This is not strictly speaking true. There are indeed a lot of foreign students go to France to study literature, arts, or even French language itself. Also, if an international student wishes to pursue employment in France upon graduation, he or she will have to work hard on learning French because few serious French companies will hire someone who can only speak English to their customers.

The same argument against "press 1 for English" also applies here. Imposing a non-dominance language in any culture will naturally run against the demands of the market and hence fail.

"Imposing a non-dominance language in any culture will naturally run against the demands of the market and hence fail."

There is no imposition in this bill; it is merely permissive, allowing universities to teach courses in English if they want to. The imposition is (presumably) in the existing law that mandates French.

The bill, further, is clearly a response to market demands: the French universities are losing customers to German universities that have English instruction.

There's a difference between the level of French you need to learn to get around, talk to customers etc. as opposed to what you'd need to absorb a complicated technical lecture in French.

I guess there'd be a lot of students who'd want to learn enough French for employment, leisure etc. but not to the level that lets them understand "Advanced Thermodynamics" in French.

I've noticed the opposite. NE Asian students find it easier to learn enough French to follow advanced thermodynamics or particle theory while having a difficult time struggling with leisure french or french beyond buying stuff in a supermarket. It also seems to be true for those students learning English and studying science in the USA.

They're trying to do the same thing here in Italy. Long term, Tyler may well be right, but I predict that one of the main short and medium term consequences of universities in France and Italy switching to teaching through English will be a lot of institutions teaching in really, really bad English. Teaching and studying in English only makes sense if people know the language. In France and Italy, they don't. I pity the essay markers.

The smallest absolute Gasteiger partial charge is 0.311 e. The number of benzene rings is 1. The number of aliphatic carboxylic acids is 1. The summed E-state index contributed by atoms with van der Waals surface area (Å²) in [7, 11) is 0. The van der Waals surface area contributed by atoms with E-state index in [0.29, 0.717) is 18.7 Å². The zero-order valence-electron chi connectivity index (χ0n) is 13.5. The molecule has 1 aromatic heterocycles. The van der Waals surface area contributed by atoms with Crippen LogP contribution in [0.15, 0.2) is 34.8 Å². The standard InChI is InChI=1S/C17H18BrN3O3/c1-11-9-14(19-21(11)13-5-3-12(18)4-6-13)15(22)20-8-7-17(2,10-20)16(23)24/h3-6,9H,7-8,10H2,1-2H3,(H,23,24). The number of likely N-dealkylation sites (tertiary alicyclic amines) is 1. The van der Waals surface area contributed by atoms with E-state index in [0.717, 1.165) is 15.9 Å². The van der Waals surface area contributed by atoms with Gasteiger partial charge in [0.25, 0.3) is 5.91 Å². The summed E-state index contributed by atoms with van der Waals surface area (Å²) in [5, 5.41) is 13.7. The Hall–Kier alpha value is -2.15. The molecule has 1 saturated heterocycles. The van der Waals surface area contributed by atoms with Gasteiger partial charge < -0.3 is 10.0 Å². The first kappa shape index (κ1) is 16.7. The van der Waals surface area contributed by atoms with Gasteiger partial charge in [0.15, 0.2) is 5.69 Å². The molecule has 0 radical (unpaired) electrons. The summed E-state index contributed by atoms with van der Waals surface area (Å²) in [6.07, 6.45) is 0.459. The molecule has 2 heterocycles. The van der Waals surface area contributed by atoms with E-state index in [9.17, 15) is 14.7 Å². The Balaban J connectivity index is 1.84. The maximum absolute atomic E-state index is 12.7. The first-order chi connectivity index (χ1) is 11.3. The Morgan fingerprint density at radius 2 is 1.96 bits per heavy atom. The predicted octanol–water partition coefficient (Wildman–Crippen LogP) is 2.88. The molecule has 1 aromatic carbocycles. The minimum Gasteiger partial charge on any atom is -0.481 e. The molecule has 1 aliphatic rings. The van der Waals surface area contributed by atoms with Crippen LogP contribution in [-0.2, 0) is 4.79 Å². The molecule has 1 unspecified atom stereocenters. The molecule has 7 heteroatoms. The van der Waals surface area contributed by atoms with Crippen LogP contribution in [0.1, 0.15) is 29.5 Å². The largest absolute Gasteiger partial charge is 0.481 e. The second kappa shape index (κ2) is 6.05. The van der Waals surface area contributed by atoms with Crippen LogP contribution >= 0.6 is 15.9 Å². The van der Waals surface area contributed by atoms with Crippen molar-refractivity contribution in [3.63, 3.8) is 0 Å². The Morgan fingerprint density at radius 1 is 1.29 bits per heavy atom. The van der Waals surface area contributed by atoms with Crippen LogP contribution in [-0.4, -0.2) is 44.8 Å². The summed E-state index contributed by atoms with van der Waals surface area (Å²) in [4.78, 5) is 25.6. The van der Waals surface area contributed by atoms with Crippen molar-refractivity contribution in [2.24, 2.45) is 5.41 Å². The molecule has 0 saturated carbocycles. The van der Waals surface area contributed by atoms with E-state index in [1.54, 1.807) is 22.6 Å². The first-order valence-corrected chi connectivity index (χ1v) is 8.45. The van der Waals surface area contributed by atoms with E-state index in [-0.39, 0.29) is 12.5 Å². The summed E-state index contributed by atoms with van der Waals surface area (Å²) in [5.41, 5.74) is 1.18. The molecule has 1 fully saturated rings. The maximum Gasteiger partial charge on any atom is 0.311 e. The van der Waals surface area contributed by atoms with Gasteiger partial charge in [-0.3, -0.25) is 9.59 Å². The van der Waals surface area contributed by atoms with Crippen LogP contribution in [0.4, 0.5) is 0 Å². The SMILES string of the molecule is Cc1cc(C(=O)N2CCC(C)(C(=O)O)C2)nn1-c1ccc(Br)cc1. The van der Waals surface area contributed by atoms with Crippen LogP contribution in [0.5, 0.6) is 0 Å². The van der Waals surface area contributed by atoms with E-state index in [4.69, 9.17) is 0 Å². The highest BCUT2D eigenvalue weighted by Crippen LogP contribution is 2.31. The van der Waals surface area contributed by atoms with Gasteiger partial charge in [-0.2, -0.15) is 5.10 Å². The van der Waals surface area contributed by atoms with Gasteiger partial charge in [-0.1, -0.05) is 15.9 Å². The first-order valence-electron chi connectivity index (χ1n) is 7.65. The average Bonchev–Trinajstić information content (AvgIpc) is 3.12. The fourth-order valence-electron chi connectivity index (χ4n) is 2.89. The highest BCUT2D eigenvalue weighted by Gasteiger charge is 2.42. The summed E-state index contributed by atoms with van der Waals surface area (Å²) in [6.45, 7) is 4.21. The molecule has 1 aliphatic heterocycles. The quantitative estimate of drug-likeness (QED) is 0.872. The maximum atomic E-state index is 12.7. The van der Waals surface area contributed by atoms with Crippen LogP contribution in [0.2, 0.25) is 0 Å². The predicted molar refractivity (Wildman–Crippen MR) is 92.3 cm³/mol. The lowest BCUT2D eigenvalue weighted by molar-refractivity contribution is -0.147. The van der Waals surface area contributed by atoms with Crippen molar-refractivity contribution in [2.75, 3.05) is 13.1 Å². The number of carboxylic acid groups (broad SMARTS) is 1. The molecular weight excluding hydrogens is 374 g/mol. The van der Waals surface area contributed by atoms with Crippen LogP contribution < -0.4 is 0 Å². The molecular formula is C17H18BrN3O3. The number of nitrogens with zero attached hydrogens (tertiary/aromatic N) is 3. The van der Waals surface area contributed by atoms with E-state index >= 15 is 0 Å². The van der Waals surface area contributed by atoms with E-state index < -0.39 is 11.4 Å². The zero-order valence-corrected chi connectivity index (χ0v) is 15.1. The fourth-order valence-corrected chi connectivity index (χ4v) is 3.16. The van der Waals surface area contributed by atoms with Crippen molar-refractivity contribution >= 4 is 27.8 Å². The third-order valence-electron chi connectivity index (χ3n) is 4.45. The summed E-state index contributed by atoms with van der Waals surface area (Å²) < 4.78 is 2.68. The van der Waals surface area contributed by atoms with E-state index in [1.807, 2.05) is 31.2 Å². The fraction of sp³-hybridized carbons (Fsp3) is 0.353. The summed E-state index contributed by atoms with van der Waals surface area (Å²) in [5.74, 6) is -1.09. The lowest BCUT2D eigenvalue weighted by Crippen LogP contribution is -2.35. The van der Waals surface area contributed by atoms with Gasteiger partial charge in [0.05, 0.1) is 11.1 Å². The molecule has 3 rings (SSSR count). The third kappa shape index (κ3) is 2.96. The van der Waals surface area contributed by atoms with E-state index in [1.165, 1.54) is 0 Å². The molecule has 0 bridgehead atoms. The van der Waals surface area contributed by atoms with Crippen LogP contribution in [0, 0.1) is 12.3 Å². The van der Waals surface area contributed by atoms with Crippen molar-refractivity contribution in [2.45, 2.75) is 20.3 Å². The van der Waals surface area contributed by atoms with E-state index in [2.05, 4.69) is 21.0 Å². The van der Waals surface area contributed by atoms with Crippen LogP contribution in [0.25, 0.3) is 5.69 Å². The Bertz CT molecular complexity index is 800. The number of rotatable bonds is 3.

From the quote above it seems like this is aimed at foreign students. If you can't find many Italians who speak decent English, then there might be an Italian stream and and English stream. The latter can be taught in *good* English, but the real advantage is that it can quietly be made very mickey-mouse (always tempting when the students pay fees) while trading on the reputation of the university as a whole.

The true language of international communication being Broken English anyway, I guess that's fine.

Here's what physicist Freeman Dyson had to say on the subject in "Disturbing the Universe" in 1979:

"In the future as in the past we shall be healthier if we speak many languages and are quick to invent new ones as opportunities for cultural differentiation arise. We now have laws for the protection of endangered species. Why do we not have equally strong laws for the protection of endangered languages?"

For example, you can see the danger of the global spread of stupid memes in, for example, the bizarre reverence that the New York-centered media give to Emma Lazarus's dumb poem about immigration. Fortunately, the Japanese don't read English and thus take a more rational, less schmaltzy-approach to thinking about the pros and cons of immigration than do English-readers. The Italians are somewhat similar in their lack of mind-colonization by kitschy English language memes.

Steve, interesting to see you speak up about the dangers of a lack of diversity!

Actually this is probably only a temporary thing (move to English) as realtime audible rapid accurate translation software becomes more and more prevalent, there will be less and less need to actually force people to learn another language other than their native one. Learning other languages is hard and also takes up time that you could be learning other stuff. Right now the incentive equation is the other way (better learn English or you will have much lower income) but quickly it will switch. Maybe not next year, but certainly in 30 years.

I speak English, and I have no idea about what poem you are talking about.

Although now, I am going to look it up.

Sailer praising diversity! What a pleasant surprise!

I thought Sailer's arguments are generally that "diversity" as practiced by immigration supporters is a fraud foisted on us by elites who have no real interest in variety or true cultural diversity. The point of "diversity" is to undermine the dominant culture of middle-class America (or middle-class Europe) in order to eliminate competition.